AskDefine | Define waltz

Dictionary Definition

waltz

Noun

1 an assured victory (especially in an election) [syn: walk-in]
2 music composed in triple time for waltzing
3 a ballroom dance in triple time with a strong accent on the first beat [syn: valse] v : dance a waltz [syn: waltz around]

User Contributed Dictionary

English

Etymology

etyl de Waltzer, from walzen, from etyl goh walzan, from , from .

Noun

  1. a ballroom dance in 3/4 time
  2. a piece of music for this dance (or in triple time)
  3. a simple task

Translations

a ballroom dance

Verb

  1. to dance the waltz (with someone)
  2. to accomplish a task with little effort
  3. to move (or move someone) briskly and unhesitatingly

Translations

to dance

Related terms

Extensive Definition

The waltz is a ballroom and folk dance in time, performed primarily in closed position.

History

The peasants of Bavaria, Tyrol, and Styria began dancing a dance called Walzer, a dance for couples, around 1750. The Ländler, also known as the Schleifer, a country dance in 3/4 time, was popular in Bohemia, Austria, and Bavaria, and spread from the countryside to the suburbs of the city. While the eighteenth century upper classes continued to dance the minuet, bored noblemen slipped away to the balls of their servants.
Describing life in Vienna (dated at either 1776 or 1786 ), Don Curzio wrote, " The people were dancing mad. ... The ladies of Vienna are particularly celebrated for their grace and movements of waltzing of which they never tire." There is a waltz in the second act finale of the opera "Una Cosa Rara" written by Martin y Solar in 1786. Solar's waltz was marked Andante con moto, or "at a walking pace with motion”, but the character of the dance was speeded up in Vienna leading to the Geschwindwalzer, and the Galloppwalzer.
In the transition from country to town, the hopping of the Ländler, a the dance known as Langaus, became a sliding step, and gliding rotation replaced stamping rotation..
In the 19th century the word primarily indicated that the dance was a turning one; one would "waltz" in the polka to indicate rotating rather than going straight forward without turning.
The Vienese custom is to slightly anticipate the second beat, which conveys a faster, lighter rhythm, and also breaks of the phrase. The younger Strauss would sometimes break up the one-two-three of the melody with a one-two pattern in the accompaniment along with other rhythms, maintaining the 3/4 time while causing the dancers to dance a two-step waltz. The metronome speed for a full bar varies between 60 and 70, with the waltzes of the first Strauss often played faster than those of his sons.
Shocking many when it was first introduced, the waltz became fashionable in Vienna around the 1780s, spreading to many other countries in the years to follow. The waltz, and especially its closed position, became the example for the creation of many other ballroom dances. Subsequently, new types of waltz have developed, including many folk and several ballroom dances.

Styles of waltz

In the 19th and early 20th century, numerous different forms of waltz existed, including versions done in 2/4 or 6/8 (sauteuse), and 5/4 time (5/4 waltz, half and half).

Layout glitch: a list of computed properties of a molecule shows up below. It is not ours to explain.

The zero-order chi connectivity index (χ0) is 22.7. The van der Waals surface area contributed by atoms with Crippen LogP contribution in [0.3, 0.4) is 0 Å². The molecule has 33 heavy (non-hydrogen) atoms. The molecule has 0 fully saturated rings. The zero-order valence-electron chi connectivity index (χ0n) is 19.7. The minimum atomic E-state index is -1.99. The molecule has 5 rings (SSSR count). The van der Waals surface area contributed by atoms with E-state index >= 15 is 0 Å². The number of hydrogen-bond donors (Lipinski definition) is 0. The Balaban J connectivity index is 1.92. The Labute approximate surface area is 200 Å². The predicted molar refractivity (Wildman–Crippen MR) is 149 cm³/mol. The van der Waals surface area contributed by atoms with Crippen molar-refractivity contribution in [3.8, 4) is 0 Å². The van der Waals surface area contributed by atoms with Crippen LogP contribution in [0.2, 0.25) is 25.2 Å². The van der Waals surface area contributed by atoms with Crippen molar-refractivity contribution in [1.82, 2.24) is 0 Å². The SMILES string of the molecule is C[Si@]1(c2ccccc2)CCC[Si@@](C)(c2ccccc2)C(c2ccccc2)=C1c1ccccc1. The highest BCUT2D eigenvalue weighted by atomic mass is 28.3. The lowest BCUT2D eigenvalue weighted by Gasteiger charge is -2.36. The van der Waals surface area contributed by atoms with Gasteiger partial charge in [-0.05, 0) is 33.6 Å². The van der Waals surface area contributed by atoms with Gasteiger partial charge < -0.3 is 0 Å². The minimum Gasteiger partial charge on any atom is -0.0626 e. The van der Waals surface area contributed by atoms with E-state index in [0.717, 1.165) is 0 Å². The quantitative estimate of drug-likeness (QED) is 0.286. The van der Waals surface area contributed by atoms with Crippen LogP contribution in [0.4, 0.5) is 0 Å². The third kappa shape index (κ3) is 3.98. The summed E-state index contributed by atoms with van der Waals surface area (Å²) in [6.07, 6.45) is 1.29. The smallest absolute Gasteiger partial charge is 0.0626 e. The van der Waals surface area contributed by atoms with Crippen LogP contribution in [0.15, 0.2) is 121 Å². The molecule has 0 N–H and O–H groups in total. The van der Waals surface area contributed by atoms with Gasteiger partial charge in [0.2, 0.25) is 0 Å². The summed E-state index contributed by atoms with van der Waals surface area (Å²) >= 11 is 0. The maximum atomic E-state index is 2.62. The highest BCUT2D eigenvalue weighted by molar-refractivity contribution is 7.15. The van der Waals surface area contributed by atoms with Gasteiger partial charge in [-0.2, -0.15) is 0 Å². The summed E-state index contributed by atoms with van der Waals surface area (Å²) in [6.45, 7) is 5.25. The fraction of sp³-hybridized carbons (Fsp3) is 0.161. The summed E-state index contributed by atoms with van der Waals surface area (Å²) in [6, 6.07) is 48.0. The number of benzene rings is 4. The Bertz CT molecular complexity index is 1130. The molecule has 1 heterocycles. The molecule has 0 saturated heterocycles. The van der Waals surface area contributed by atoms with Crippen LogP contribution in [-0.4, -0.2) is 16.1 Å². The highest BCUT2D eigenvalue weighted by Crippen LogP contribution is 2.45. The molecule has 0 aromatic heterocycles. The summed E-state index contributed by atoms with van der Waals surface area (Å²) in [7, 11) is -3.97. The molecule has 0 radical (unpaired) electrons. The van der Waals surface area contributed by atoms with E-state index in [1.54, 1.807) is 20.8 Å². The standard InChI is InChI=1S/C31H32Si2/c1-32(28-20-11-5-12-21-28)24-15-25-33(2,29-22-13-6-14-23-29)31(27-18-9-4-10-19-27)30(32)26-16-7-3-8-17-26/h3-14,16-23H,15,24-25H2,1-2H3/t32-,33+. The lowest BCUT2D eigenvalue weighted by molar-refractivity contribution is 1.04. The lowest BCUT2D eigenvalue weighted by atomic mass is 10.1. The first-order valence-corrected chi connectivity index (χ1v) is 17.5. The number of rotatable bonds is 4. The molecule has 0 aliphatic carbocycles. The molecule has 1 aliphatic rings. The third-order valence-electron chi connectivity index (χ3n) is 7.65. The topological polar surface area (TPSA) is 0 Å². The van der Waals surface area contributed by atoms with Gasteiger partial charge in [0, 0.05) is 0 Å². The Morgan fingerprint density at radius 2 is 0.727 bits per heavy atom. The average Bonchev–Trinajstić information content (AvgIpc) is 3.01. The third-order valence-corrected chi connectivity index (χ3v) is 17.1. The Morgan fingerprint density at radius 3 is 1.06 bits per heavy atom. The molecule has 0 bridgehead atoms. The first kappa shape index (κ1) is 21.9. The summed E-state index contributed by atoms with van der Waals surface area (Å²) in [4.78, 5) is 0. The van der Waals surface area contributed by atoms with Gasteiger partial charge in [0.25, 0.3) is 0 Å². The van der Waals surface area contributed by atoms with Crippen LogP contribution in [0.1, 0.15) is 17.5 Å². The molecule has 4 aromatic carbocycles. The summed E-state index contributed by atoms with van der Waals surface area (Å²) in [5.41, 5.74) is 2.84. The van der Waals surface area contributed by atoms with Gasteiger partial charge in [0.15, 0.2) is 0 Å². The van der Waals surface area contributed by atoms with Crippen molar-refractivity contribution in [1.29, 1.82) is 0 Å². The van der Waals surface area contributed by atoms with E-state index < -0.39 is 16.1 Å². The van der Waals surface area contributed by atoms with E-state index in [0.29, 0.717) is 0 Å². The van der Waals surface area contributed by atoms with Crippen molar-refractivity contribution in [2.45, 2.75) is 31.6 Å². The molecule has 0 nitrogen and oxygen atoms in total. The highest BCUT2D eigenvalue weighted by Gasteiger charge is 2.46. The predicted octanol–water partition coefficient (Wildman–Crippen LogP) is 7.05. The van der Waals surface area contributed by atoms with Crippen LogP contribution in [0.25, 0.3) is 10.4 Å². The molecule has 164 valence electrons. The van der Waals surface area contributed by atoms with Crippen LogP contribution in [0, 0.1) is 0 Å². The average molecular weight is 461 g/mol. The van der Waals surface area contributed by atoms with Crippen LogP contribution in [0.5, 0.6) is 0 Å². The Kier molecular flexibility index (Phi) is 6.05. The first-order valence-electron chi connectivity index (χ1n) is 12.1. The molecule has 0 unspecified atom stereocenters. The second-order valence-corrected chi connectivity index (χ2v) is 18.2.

In the 1910s, a form called the "Hesitation Waltz" was introduced by Vernon and Irene Castle. It incorporated Hesitations and was danced to fast music. A Hesitation is basically a halt on the standing foot during the full waltz measure, with the moving foot suspended in the air or slowly dragged. Similar figures (Hesitation Change, Drag Hesitation, Cross Hesitation) are incorporated in the International Standard Waltz syllabus
  • The American Style Waltz, in contrast to the International Standard Waltz, involves breaking contact almost entirely in some figures. For example, the Syncopated Side-by-Side with Spin includes a free spin for both partners. Open rolls are another good example of an open dance figure, in which the follower alternates between the lead's left and right sides, with the lead's left or right arm (alone) providing the lead. Waltzes were the staple of many American musicals and films, including "Waltz in Swing Time" sung by Fred Astaire.
  • The Cross Step Waltz is a newer style of waltz where the first step is a cross-step into the line of direction. This was popularized in classes at Stanford University and allows for a much richer assortment of variations.
  • The Mexican Waltz (vals mexicano) follows the same basic rhythmic pattern as the standard waltz, but the melodies reflect a strong Spanish influence.
  • Tango vals allows the dancers to dance one, two, three, or no steps to any four beats of waltz music; and to vary the number of steps per bar throughout the song.
  • Country Western Waltz is 99% progressive, moving counter clock wise around the dance floor. Both the posture and frame are relaxed, with posture bordering on a slouch. The exaggerated hand and arm gestures of some ballroom styles are not part of this style. Couples may frequently dance in the promenade position, depending on local preferences.
waltz in Czech: Waltz
waltz in Danish: Vals
waltz in German: Walzer (Musik)
waltz in Estonian: Valss
waltz in Spanish: Vals (baile)
waltz in Esperanto: Valso
waltz in French: Valse
waltz in Friulian: Valzer
waltz in Croatian: Engleski valcer
waltz in Italian: Valzer
waltz in Lithuanian: Valsas
waltz in Dutch: Wals (muziek)
waltz in Japanese: ワルツ (ダンス)
waltz in Norwegian: Vals
waltz in Norwegian Nynorsk: Vals
waltz in Polish: Walc
waltz in Portuguese: Valsa
waltz in Russian: Вальс
waltz in Serbian: Валцер
waltz in Finnish: Valssi
waltz in Swedish: Vals (dans)
waltz in Tagalog: Balse
waltz in Vietnamese: Waltz
waltz in Turkish: Vals
waltz in Chinese: 圓舞曲
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